In a few days, I’ll be heading to a workshop by Jim Croft at his home in Northern Idaho. Since the workshop involves making a book (and tools, and paper) from scratch, as well as no internet or cellphone for two weeks, I tend to get one of two responses from the people I tell about it. It’s either, “Are you out of your mind?!” or “That sounds AMAZING!”
Personally, I’m pretty excited.
However! Since I am headed to the workshop, and since I haven’t really finished a book in the last week or two (I have about four in various stages of completion), I will not be posting for a while… and I have nothing much to talk about now. So here is a less formal version of an article I wrote for the Guild of Bookworkers newsletter on a workshop I took this Spring.
I may have mentioned before that as a library and archives conservation student, I receive a certain amount of grant money specifically to facilitate travel and workshop expenses to gain information that is pertinent to my specialty but hard to receive within the program. It makes sense that students should be able to learn from different people specializing in the host of different sub-specialties within book conservation.
Thanks to the available funding, a few weeks ago I traveled to DC to attend a Guild of Book Workers (GBW) workshop at the Folger Shakespeare Library on calendar books, led by Pamela Spitzmueller. Chief conservator at Harvard Libraries until her retirement, Ms. Spitzmueller is also a book artist.
GBW tends to have great workshops, and this one did not disappoint. Ms. Spitzmueller started with a short lecture on the histories of the books we were going to make, illustrated with pictures she had taken in her travels. They were mostly Scandinavian in origin and would have functioned as almanacs or calendars that could be re-used yearly. These were more economical for medieval professionals — the medieval ‘middle class.’
After a brief discussion of the books, we got down to work in the Folger Shakespeare Library’s beautiful conservation lab. I have to admit, working in the lab was really a delight. I especially appreciated its abundant natural lighting!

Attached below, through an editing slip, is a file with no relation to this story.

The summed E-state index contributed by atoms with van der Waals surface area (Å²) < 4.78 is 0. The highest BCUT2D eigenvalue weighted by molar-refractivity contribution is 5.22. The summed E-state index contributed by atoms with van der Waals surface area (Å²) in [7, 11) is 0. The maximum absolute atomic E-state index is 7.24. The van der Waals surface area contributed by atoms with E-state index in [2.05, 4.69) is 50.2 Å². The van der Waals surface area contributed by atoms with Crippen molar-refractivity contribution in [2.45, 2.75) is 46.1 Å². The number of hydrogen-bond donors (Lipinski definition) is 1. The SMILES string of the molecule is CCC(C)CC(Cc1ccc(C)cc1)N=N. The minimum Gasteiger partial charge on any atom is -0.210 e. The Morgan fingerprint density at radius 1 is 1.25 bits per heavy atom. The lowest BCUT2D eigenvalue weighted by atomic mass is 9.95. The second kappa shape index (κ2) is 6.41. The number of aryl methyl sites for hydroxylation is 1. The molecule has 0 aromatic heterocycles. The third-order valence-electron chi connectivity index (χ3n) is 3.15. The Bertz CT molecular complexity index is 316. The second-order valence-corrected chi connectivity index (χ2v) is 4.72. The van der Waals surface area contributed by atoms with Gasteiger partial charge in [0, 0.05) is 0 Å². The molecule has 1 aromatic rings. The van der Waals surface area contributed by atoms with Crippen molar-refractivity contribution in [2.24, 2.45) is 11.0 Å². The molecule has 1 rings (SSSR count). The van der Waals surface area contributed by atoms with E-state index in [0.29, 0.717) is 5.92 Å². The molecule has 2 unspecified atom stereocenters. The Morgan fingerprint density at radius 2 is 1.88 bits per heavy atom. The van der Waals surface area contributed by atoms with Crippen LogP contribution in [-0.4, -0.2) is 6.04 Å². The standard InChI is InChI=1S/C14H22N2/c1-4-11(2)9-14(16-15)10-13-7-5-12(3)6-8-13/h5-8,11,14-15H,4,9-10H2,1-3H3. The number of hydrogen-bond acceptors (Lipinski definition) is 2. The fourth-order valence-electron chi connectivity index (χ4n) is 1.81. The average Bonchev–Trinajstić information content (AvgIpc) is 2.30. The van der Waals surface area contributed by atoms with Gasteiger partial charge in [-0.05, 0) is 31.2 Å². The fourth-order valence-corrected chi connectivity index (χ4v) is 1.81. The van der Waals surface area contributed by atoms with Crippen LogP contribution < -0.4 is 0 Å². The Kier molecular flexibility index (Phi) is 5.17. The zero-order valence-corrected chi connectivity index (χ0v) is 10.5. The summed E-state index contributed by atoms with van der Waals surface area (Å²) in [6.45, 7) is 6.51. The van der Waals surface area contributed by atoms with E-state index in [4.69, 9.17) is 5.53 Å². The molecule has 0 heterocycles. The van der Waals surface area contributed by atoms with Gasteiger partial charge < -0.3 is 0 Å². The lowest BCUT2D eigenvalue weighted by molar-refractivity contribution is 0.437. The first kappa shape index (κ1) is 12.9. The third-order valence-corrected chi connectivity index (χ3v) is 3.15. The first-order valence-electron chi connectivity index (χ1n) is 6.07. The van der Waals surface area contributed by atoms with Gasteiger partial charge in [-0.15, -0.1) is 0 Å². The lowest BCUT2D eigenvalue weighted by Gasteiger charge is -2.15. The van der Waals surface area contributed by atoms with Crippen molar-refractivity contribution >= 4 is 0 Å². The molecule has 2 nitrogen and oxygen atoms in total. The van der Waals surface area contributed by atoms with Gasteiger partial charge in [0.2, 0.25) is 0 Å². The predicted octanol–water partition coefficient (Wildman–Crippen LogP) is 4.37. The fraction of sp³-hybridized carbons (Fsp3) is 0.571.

The first book we made was a type an accordion book where the folds continue to form a cover that wraps around the book. It opens like an ordinary book, except that every two-page spread has a fold-out. Traditionally, each half of the fold-out would have held the days of the month, along with folk-art illustrations of the monthly labors, special holidats, etc. These were originally made of parchment and decorated with watercolors; we, of course, simply used paper. Although simple, the design could lend itself to all sorts of artist books, with a contrast between larger and smaller images, for instance. The whole thing folds up quite small and is very portable.
The second style we made comprised of six wooden tablets, all roughly the same size and shape, strung together with string. These were traditionally made of wood, ivory, or bone, carved and inked with a list of days and runes, and held together with leather thongs — you can see a great example in the Schoyen collection here.
We made two of these, sanding down the edges and corners of the tablets so that they were smooth and rounded, and drilling holes for the string. We also cut lines along the bottom to help keep the pages in order:
Then it was time to decorate the tablets. We had the option of using pens — one participant used color pencils — or a wood burning tool. I rather fell in love with the wood burning tool — it was really immensely satisfying to use — but I mostly just ended up marking the days of the months, with minimal decoration. (I am planning on checking if there is a similar tool at the Conservation Center that I may use to continue decorating!)
The last type of book we made was a ‘vade mecum’ — loosely translated as ‘take me along.’ Typically made of parchment, these had pages that folded and were bound at one end. In some ways they were quite similar to girdle books, in that they were typically fastened at the belt with a tassel. More information on these can be found here; multiple images are available here; and a rather lovely one currently residing in the Houghton Library at Harvard can be accessed here.
These books were relatively simple to make; first, the pages were cut and folded, and then threaded together via two punched holes at the top of the pile of pages. This results in a book which folds to a size smaller than the actual size of its pages, allowing room for drawings of the labors of the month, symbols for special days, computational tables, and the like.
One of the exciting things involved (well, exciting for this conservation student — roughly as exciting as paint drying for anyone else) was the discovery of the dental hole punch for punching the holes in these pages. It makes the loveliest small holes and has secured a place on my wish list!
In all, the workshop was informative and fun, offering a chance to not only learn some new book structures but also try out new techniques and tools in addition to meeting other members of the book community. At the end of the two days, we all left with new skills and ideas — at least, I definitely did!